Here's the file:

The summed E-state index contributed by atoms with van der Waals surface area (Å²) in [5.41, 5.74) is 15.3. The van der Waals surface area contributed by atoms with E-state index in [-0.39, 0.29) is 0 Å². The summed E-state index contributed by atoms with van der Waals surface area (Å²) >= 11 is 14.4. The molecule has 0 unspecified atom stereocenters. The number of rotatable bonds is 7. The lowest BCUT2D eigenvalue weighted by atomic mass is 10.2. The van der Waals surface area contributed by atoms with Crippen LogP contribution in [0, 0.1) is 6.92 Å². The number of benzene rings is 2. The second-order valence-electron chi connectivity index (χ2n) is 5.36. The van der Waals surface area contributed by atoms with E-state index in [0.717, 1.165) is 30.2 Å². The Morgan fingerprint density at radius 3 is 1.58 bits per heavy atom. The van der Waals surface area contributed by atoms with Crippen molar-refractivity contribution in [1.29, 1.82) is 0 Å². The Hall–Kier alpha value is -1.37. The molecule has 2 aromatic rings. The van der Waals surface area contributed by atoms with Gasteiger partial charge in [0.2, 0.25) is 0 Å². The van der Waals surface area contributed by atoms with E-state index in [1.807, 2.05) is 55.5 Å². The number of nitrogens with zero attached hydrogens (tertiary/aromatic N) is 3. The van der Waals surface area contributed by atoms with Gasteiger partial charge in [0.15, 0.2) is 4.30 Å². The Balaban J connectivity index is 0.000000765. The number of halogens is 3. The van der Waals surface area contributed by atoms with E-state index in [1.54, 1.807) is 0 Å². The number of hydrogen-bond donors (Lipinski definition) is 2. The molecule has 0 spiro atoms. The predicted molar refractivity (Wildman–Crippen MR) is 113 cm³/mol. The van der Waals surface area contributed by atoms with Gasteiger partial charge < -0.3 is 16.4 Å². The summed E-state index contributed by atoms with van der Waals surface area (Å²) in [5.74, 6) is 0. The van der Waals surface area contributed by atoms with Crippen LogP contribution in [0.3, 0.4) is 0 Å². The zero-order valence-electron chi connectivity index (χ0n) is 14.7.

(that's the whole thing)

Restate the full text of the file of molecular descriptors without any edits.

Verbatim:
The summed E-state index contributed by atoms with van der Waals surface area (Å²) in [5.41, 5.74) is 15.3. The van der Waals surface area contributed by atoms with E-state index in [-0.39, 0.29) is 0 Å². The summed E-state index contributed by atoms with van der Waals surface area (Å²) >= 11 is 14.4. The molecule has 0 unspecified atom stereocenters. The number of rotatable bonds is 7. The lowest BCUT2D eigenvalue weighted by atomic mass is 10.2. The van der Waals surface area contributed by atoms with Crippen LogP contribution in [0, 0.1) is 6.92 Å². The number of benzene rings is 2. The second-order valence-electron chi connectivity index (χ2n) is 5.36. The van der Waals surface area contributed by atoms with E-state index in [0.717, 1.165) is 30.2 Å². The Morgan fingerprint density at radius 3 is 1.58 bits per heavy atom. The van der Waals surface area contributed by atoms with Crippen molar-refractivity contribution in [1.29, 1.82) is 0 Å². The Hall–Kier alpha value is -1.37. The molecule has 2 aromatic rings. The van der Waals surface area contributed by atoms with Gasteiger partial charge in [0.2, 0.25) is 0 Å². The van der Waals surface area contributed by atoms with E-state index in [1.807, 2.05) is 55.5 Å². The number of nitrogens with zero attached hydrogens (tertiary/aromatic N) is 3. The van der Waals surface area contributed by atoms with Gasteiger partial charge in [0.15, 0.2) is 4.30 Å². The Balaban J connectivity index is 0.000000765. The number of halogens is 3. The van der Waals surface area contributed by atoms with E-state index in [1.54, 1.807) is 0 Å². The number of hydrogen-bond donors (Lipinski definition) is 2. The molecule has 0 spiro atoms. The predicted molar refractivity (Wildman–Crippen MR) is 113 cm³/mol. The van der Waals surface area contributed by atoms with Gasteiger partial charge < -0.3 is 16.4 Å². The summed E-state index contributed by atoms with van der Waals surface area (Å²) in [5.74, 6) is 0. The van der Waals surface area contributed by atoms with Crippen LogP contribution in [0.3, 0.4) is 0 Å². The zero-order valence-electron chi connectivity index (χ0n) is 14.7.